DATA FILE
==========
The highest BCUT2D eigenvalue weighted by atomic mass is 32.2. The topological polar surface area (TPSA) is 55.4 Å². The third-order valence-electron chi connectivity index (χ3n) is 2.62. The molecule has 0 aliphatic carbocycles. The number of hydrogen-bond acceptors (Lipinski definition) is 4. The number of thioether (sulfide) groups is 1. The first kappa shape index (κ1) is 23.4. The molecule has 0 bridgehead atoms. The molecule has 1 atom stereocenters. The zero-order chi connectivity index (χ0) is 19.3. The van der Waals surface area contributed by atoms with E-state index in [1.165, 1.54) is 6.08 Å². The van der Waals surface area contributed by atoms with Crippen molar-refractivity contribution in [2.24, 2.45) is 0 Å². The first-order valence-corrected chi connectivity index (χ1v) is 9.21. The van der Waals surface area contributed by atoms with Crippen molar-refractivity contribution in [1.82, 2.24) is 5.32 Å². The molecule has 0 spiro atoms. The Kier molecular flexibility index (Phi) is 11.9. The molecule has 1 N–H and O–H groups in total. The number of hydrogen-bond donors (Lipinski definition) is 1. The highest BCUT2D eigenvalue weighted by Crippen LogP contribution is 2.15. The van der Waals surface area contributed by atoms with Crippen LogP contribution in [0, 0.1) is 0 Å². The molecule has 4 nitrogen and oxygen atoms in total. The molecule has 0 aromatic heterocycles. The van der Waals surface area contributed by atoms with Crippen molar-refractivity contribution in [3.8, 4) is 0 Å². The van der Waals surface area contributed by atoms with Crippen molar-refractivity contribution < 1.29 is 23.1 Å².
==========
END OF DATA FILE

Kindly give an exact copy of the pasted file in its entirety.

The highest BCUT2D eigenvalue weighted by atomic mass is 32.2. The topological polar surface area (TPSA) is 55.4 Å². The third-order valence-electron chi connectivity index (χ3n) is 2.62. The molecule has 0 aliphatic carbocycles. The number of hydrogen-bond acceptors (Lipinski definition) is 4. The number of thioether (sulfide) groups is 1. The first kappa shape index (κ1) is 23.4. The molecule has 0 bridgehead atoms. The molecule has 1 atom stereocenters. The zero-order chi connectivity index (χ0) is 19.3. The van der Waals surface area contributed by atoms with E-state index in [1.165, 1.54) is 6.08 Å². The van der Waals surface area contributed by atoms with Crippen molar-refractivity contribution in [2.24, 2.45) is 0 Å². The first-order valence-corrected chi connectivity index (χ1v) is 9.21. The van der Waals surface area contributed by atoms with Crippen molar-refractivity contribution in [1.82, 2.24) is 5.32 Å². The molecule has 0 spiro atoms. The Kier molecular flexibility index (Phi) is 11.9. The molecule has 1 N–H and O–H groups in total. The number of hydrogen-bond donors (Lipinski definition) is 1. The highest BCUT2D eigenvalue weighted by Crippen LogP contribution is 2.15. The van der Waals surface area contributed by atoms with Crippen LogP contribution in [0, 0.1) is 0 Å². The molecule has 4 nitrogen and oxygen atoms in total. The molecule has 0 aromatic heterocycles. The van der Waals surface area contributed by atoms with Crippen molar-refractivity contribution in [3.8, 4) is 0 Å². The van der Waals surface area contributed by atoms with Crippen molar-refractivity contribution < 1.29 is 23.1 Å².